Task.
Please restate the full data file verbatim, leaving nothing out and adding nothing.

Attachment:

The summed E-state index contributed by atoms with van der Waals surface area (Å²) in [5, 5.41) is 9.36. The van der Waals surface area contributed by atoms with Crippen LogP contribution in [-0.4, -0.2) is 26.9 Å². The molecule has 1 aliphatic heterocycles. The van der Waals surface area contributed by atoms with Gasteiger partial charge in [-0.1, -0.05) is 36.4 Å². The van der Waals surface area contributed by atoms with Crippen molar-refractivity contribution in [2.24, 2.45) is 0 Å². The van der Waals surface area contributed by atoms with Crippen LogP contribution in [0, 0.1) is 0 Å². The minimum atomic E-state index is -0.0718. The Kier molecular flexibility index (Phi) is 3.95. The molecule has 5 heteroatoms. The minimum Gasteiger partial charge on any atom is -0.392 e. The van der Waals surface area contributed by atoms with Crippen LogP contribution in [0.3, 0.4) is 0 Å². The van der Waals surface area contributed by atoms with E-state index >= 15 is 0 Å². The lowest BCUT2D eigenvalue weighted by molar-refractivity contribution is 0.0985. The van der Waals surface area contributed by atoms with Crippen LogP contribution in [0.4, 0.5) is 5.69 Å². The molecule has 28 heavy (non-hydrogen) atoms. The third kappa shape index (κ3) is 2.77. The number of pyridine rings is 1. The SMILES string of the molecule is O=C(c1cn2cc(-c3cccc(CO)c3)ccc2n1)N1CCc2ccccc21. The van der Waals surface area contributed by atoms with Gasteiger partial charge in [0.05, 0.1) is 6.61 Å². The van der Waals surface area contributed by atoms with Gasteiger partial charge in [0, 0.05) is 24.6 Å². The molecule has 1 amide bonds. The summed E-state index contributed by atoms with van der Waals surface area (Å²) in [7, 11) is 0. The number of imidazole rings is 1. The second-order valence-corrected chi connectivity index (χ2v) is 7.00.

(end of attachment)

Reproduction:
The summed E-state index contributed by atoms with van der Waals surface area (Å²) in [5, 5.41) is 9.36. The van der Waals surface area contributed by atoms with Crippen LogP contribution in [-0.4, -0.2) is 26.9 Å². The molecule has 1 aliphatic heterocycles. The van der Waals surface area contributed by atoms with Gasteiger partial charge in [-0.1, -0.05) is 36.4 Å². The van der Waals surface area contributed by atoms with Crippen molar-refractivity contribution in [2.24, 2.45) is 0 Å². The van der Waals surface area contributed by atoms with Crippen LogP contribution in [0, 0.1) is 0 Å². The minimum atomic E-state index is -0.0718. The Kier molecular flexibility index (Phi) is 3.95. The molecule has 5 heteroatoms. The minimum Gasteiger partial charge on any atom is -0.392 e. The van der Waals surface area contributed by atoms with Crippen LogP contribution in [0.3, 0.4) is 0 Å². The van der Waals surface area contributed by atoms with E-state index >= 15 is 0 Å². The lowest BCUT2D eigenvalue weighted by molar-refractivity contribution is 0.0985. The van der Waals surface area contributed by atoms with Crippen LogP contribution in [0.4, 0.5) is 5.69 Å². The molecule has 28 heavy (non-hydrogen) atoms. The third kappa shape index (κ3) is 2.77. The number of pyridine rings is 1. The SMILES string of the molecule is O=C(c1cn2cc(-c3cccc(CO)c3)ccc2n1)N1CCc2ccccc21. The van der Waals surface area contributed by atoms with Gasteiger partial charge in [0.05, 0.1) is 6.61 Å². The van der Waals surface area contributed by atoms with Gasteiger partial charge in [0, 0.05) is 24.6 Å². The molecule has 1 amide bonds. The summed E-state index contributed by atoms with van der Waals surface area (Å²) in [7, 11) is 0. The number of imidazole rings is 1. The second-order valence-corrected chi connectivity index (χ2v) is 7.00.